M. Night Shyamalan Unloads ‘Glass’ Poster on Twitter, Get A Look At The Sequel To ‘Unbreakable’ & ‘Split’

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Following the comeback-kid story that was the financial and critical success of his film Split two years ago, screenwriter and director M. Night Shyamalan today released a promotional poster giving fans a first look at the next true sequel in the saga spurred on by 2000’s Unbreakable, Collider reports, in the form of a film entitled Glass. With a current theatrical release date landing sometime in January of next year, there is certainly a great deal of positive buzz building surrounding the project.

It seems to be perfect timing, fortuitous for the director, that the market is very hot for superhero stories at the moment. The immense success of the Marvel Cinematic Universe has reinforced the notion that audiences are craving more cape and cowl narratives, though Glass will surely eschew some of the grandiose theatrics common to the comic-book stories in favor of something darker and more cerebral.

Bruce Willis will return, reprising his role as security guard and ex-athlete David Dunn, the namesake nearly-invincible man from the first film in what is now emerging to be a potential franchise. Co-stars Samuel L. Jackson, Spencer Treat Clark, and Charlayne Woodard will also be stepping forward to portray their original roles.

The poster for Glass utilizes vivid color and mirrored imagery to double down on the symbolism frequently peppered throughout the story so far. The Beast is present, muscular and enraged under a yellow hue. David Dunn is seemingly institutionalized, wearing what appears to be a basic prison uniform, colored a squalid green. And on the left, Mr. Glass, seated in a wheelchair when grounded in reality, standing ostentatiously and with a pensive countenance – colored purple – in the reflection beneath his chair.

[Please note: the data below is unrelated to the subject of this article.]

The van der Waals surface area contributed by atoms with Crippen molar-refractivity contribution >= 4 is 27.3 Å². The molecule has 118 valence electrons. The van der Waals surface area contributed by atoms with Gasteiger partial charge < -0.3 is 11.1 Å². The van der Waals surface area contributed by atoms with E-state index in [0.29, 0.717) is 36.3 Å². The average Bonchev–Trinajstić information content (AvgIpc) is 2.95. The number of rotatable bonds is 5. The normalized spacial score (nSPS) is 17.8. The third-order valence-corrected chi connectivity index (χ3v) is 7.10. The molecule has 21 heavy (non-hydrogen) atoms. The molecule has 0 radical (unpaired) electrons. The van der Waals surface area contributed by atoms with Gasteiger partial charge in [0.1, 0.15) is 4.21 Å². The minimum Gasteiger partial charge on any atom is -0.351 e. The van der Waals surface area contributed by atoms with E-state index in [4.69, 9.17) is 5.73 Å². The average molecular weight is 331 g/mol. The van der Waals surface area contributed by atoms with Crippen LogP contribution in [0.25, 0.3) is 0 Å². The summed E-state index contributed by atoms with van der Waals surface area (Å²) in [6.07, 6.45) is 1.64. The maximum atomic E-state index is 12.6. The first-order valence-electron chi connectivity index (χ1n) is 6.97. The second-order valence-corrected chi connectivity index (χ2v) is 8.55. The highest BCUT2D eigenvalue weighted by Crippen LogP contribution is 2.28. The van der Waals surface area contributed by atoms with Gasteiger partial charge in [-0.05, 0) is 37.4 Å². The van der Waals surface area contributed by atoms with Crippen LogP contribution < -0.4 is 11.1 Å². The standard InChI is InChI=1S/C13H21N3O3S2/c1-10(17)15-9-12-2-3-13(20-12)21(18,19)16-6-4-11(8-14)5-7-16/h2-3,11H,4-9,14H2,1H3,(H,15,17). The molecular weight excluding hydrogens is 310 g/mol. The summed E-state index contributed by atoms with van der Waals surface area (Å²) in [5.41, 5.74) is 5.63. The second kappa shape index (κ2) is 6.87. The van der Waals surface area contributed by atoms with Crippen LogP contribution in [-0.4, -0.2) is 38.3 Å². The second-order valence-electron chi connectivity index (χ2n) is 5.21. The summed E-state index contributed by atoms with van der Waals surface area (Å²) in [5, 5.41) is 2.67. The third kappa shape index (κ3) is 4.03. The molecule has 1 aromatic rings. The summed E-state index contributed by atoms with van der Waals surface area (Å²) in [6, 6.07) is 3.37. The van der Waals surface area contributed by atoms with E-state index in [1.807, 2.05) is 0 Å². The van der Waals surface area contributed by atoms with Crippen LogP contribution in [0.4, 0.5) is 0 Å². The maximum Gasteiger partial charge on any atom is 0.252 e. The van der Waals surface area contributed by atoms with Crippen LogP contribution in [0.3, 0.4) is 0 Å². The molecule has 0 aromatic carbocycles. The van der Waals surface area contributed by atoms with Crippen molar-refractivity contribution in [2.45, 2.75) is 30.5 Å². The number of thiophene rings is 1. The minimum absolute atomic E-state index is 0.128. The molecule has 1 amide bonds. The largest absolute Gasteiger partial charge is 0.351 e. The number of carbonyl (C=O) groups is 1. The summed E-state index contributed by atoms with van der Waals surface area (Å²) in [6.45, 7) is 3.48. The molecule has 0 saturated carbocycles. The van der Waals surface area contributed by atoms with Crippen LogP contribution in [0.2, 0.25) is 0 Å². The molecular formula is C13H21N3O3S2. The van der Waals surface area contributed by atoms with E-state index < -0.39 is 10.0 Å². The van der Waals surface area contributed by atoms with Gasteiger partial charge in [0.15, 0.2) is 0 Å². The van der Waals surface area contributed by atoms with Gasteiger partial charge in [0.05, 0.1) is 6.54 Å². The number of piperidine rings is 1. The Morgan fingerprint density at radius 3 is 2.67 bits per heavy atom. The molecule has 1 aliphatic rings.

Shyamalan has led a storied career thus far, with many highs and lows carved into the milieu along the way. Seeing initial success in the extremely well-received The Six Sense prior to the turn of the millennium in 1999, Shyamalan would go on to host a parade of box office hits including 2000’s Unbreakable, 2002’s Signs, and 2004’s The Village.

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After that, his stride started to flag, at least as far as critics and audiences were concerned. The Lady in the Water underperformed at release and only succeeded in driving about $42 million in domestic revenue according to Box Office Mojo. While his next two films, The Happening and The Last Airbender, did make money domestically and internationally – drawing $163 million and $320 million respectively – they were largely considered critical failures, particularly the latter which won a number of Razzies.

Artistic and visually arresting, the film’s poster promises another highly-anticipated entry in an encouraging return to form, drawing from Shyamalan’s earlier repertoire.